According to the Heart and Stroke Foundation of South Africa (HSFSA), up to 80% of cardiovascular disease-related deaths in young people, are preventable through a healthy diet. This makes heart health vital from young to old.
If you are scratching your head wondering why you should care, heart disease knows no discrimination, says Khayelitsha’s Dr Manduleli Bikitsha.
“Heart disease affects people of all ages and genders due to factors such as genetics and a healthy lifestyle,” Bikitsha explains.
According to Professor Pamela Naidoo, chief executive officer of HSFSA, heart disease does not begin and end with a heart attack.
Other conditions includes:
- Heart arrhythmias: Irregular heartbeats that can be caused by blocked arteries or other heart conditions.
- Congenital heart disease: Structural or functional impairment of the heart present from birth.
- Heart valve diseases: Most are present from birth or due to recurring episodes of infections like rheumatic fever.
- Heart attacks: When there are plaques blocking/narrowing blood vessels.
- Heart failure: Commonly caused by other pre-existing conditions e.g. high blood pressure, heart attacks, diabetes, heart valve diseases.
Causes of heart disease
Naidoo says there are various factors that contribute to heart attacks and other heart diseases.
“Age also plays a role in increasing the risk of heart disease. The functioning of the heart, its walls and blood vessels, deteriorates or becomes weaker, thus exposing one to heart diseases.”
Other factors that lead to poor heart health includes:
- High salt and sugar diets
- Fatty foods
- Alcohol consumption
- Recreational and illicit drug use
How you can lower risks
Naidoo advises people to have their blood pressure, blood sugar, blood cholesterol, and body mass index (BMI) measurements taken, as a precautionary measure for heart attacks.
She recommends medical annual check-ups and underscores the need for regular exercise as something to take note of. She encourages at least 150 minutes per week, which can be broken down into 30 minutes per day, a well-balanced diet, quitting smoking, lowering alcohol intake, and maintaining a healthy body weight.”
Foods to improve heart health
Gauteng-based registered dietician, Michelle Hawksworth, says it is important to focus on eating fruits and vegetables every day, making lean protein choices and using herbs to flavour food instead of salt.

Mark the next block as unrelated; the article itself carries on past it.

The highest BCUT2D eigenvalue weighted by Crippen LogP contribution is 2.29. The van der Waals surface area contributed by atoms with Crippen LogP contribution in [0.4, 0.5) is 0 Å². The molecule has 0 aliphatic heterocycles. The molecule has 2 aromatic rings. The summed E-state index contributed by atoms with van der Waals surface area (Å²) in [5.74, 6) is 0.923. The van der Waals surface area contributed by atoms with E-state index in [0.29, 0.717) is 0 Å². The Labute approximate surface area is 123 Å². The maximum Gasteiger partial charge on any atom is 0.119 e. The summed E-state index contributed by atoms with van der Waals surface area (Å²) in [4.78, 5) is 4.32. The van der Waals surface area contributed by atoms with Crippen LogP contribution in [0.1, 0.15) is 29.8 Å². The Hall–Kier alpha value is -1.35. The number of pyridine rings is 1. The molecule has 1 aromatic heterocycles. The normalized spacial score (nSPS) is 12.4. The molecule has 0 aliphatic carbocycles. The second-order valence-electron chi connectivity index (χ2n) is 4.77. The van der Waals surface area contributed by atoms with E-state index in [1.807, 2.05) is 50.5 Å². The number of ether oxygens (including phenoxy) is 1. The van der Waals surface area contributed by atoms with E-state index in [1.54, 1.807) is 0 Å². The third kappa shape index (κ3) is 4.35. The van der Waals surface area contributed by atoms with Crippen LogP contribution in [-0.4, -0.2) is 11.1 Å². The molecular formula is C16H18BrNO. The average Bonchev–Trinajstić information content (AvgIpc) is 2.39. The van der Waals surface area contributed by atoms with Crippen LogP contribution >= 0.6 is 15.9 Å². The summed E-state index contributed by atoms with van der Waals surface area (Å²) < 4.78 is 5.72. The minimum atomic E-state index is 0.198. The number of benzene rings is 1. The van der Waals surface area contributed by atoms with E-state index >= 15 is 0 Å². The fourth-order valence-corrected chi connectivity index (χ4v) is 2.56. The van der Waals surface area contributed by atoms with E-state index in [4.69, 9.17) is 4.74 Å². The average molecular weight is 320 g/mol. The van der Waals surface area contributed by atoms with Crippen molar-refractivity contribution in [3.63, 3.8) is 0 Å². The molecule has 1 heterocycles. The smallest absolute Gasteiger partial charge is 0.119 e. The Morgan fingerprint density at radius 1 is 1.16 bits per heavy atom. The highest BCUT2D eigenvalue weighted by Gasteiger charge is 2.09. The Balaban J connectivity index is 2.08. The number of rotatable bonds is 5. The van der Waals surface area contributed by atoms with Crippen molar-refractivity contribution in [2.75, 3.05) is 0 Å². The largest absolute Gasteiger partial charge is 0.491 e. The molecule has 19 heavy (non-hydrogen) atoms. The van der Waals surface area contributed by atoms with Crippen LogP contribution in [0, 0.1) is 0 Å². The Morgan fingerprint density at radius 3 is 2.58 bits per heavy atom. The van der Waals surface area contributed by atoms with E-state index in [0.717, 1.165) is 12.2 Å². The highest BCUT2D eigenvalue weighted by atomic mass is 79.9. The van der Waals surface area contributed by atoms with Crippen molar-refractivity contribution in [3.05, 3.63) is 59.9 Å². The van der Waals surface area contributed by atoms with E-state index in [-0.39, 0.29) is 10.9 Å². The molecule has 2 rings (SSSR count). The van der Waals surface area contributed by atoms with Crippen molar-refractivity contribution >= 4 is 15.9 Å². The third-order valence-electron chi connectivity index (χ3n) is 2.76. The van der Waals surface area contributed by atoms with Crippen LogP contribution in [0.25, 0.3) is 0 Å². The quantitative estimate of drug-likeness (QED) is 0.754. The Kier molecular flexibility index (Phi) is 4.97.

“Avoid processed foods as the sodium content is high; rather focus on whole foods,” she says.
She adds that some foods that aren’t recommended for heart health include salt and foods high in fat. An increase in salt can increase our blood pressure; an increase in blood pressure increases our risk for heart attacks or strokes.
“Foods high in fat can increase our cholesterol levels and result in a build-up of cholesterol in our arteries. This increases the risk of the arteries getting blocked and causing a heart attack or stroke,” says Hawksworth.
Keep it lean, clean and green, she says.
Chill and keep your heart in check
Cape Town clinical psychologist, Banetsi Mphunga, says that stress management plays a vital role in people living with heart conditions. He recommends taking a chill pill now and then through regular outings.
“That is where people can relax, listen to music, read selected books on self-help, meditation, and practise yoga,” he advises.
“I always recommend having a journal where you can reflect on what is good in your life. And journaling assists in linking your emotions to the environment, or what has happened, as well as how your body reacted to that stimulant.”
Mphunga notes that it is always great to walk away from unnecessary situations.
“If you are more likely to be triggered, stay away from current affairs, and sometimes radio, or mainstream and social media.”